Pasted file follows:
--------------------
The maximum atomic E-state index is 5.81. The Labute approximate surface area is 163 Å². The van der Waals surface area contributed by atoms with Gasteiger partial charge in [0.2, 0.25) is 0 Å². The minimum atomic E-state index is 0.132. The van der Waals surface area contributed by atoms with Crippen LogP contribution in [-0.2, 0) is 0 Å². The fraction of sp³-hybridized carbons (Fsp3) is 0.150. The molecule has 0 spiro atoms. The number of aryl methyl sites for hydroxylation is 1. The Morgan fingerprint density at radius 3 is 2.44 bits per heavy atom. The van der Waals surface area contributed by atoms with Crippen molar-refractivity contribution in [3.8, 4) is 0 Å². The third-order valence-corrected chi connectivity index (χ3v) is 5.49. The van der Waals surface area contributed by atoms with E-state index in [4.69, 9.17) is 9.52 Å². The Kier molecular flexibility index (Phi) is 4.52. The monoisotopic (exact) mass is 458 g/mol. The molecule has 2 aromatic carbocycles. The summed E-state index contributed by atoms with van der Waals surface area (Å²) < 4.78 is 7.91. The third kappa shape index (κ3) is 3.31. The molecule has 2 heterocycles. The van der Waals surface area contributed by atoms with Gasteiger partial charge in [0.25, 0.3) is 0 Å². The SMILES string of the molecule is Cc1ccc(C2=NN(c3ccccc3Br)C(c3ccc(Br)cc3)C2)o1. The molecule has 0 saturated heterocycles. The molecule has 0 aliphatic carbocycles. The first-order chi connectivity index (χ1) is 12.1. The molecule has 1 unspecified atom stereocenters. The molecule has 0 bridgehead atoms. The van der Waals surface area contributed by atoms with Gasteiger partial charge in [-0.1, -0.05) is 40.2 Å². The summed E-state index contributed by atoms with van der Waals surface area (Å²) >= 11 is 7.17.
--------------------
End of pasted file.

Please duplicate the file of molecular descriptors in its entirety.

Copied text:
The maximum atomic E-state index is 5.81. The Labute approximate surface area is 163 Å². The van der Waals surface area contributed by atoms with Gasteiger partial charge in [0.2, 0.25) is 0 Å². The minimum atomic E-state index is 0.132. The van der Waals surface area contributed by atoms with Crippen LogP contribution in [-0.2, 0) is 0 Å². The fraction of sp³-hybridized carbons (Fsp3) is 0.150. The molecule has 0 spiro atoms. The number of aryl methyl sites for hydroxylation is 1. The Morgan fingerprint density at radius 3 is 2.44 bits per heavy atom. The van der Waals surface area contributed by atoms with Crippen molar-refractivity contribution in [3.8, 4) is 0 Å². The third-order valence-corrected chi connectivity index (χ3v) is 5.49. The van der Waals surface area contributed by atoms with E-state index in [4.69, 9.17) is 9.52 Å². The Kier molecular flexibility index (Phi) is 4.52. The monoisotopic (exact) mass is 458 g/mol. The molecule has 2 aromatic carbocycles. The summed E-state index contributed by atoms with van der Waals surface area (Å²) < 4.78 is 7.91. The third kappa shape index (κ3) is 3.31. The molecule has 2 heterocycles. The van der Waals surface area contributed by atoms with Gasteiger partial charge in [0.25, 0.3) is 0 Å². The SMILES string of the molecule is Cc1ccc(C2=NN(c3ccccc3Br)C(c3ccc(Br)cc3)C2)o1. The molecule has 0 saturated heterocycles. The molecule has 0 aliphatic carbocycles. The first-order chi connectivity index (χ1) is 12.1. The molecule has 1 unspecified atom stereocenters. The molecule has 0 bridgehead atoms. The van der Waals surface area contributed by atoms with Gasteiger partial charge in [-0.1, -0.05) is 40.2 Å². The summed E-state index contributed by atoms with van der Waals surface area (Å²) >= 11 is 7.17.